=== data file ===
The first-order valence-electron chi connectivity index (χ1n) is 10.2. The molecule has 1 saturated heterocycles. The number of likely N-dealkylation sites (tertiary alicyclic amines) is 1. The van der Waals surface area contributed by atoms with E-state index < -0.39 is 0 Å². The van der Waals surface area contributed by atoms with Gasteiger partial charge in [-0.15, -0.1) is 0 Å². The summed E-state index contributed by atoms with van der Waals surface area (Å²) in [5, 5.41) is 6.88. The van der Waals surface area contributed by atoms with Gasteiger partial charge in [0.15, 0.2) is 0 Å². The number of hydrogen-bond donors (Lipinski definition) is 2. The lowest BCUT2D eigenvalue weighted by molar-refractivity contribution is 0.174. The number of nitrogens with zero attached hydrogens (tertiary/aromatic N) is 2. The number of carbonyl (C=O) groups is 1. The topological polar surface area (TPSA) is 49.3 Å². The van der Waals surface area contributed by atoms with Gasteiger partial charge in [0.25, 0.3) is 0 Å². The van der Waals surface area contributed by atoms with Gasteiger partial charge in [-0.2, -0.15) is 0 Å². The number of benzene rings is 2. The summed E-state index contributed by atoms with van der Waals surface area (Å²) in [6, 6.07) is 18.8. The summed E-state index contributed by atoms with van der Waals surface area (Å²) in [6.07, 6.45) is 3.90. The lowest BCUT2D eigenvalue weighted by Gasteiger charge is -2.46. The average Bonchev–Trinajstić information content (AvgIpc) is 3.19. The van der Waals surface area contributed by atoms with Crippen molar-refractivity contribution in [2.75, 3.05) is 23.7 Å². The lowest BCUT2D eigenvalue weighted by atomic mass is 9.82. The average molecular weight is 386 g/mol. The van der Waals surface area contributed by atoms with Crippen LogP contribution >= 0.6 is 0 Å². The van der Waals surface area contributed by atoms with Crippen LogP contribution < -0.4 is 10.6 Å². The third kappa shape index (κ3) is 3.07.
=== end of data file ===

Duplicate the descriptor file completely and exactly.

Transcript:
The first-order valence-electron chi connectivity index (χ1n) is 10.2. The molecule has 1 saturated heterocycles. The number of likely N-dealkylation sites (tertiary alicyclic amines) is 1. The van der Waals surface area contributed by atoms with E-state index < -0.39 is 0 Å². The van der Waals surface area contributed by atoms with Gasteiger partial charge in [-0.15, -0.1) is 0 Å². The summed E-state index contributed by atoms with van der Waals surface area (Å²) in [5, 5.41) is 6.88. The van der Waals surface area contributed by atoms with Gasteiger partial charge in [0.15, 0.2) is 0 Å². The number of hydrogen-bond donors (Lipinski definition) is 2. The lowest BCUT2D eigenvalue weighted by molar-refractivity contribution is 0.174. The number of nitrogens with zero attached hydrogens (tertiary/aromatic N) is 2. The number of carbonyl (C=O) groups is 1. The topological polar surface area (TPSA) is 49.3 Å². The van der Waals surface area contributed by atoms with Gasteiger partial charge in [0.25, 0.3) is 0 Å². The van der Waals surface area contributed by atoms with Gasteiger partial charge in [-0.2, -0.15) is 0 Å². The number of benzene rings is 2. The summed E-state index contributed by atoms with van der Waals surface area (Å²) in [6, 6.07) is 18.8. The summed E-state index contributed by atoms with van der Waals surface area (Å²) in [6.07, 6.45) is 3.90. The lowest BCUT2D eigenvalue weighted by Gasteiger charge is -2.46. The average Bonchev–Trinajstić information content (AvgIpc) is 3.19. The van der Waals surface area contributed by atoms with Crippen molar-refractivity contribution in [2.75, 3.05) is 23.7 Å². The lowest BCUT2D eigenvalue weighted by atomic mass is 9.82. The average molecular weight is 386 g/mol. The van der Waals surface area contributed by atoms with Crippen LogP contribution >= 0.6 is 0 Å². The van der Waals surface area contributed by atoms with Crippen LogP contribution < -0.4 is 10.6 Å². The third kappa shape index (κ3) is 3.07.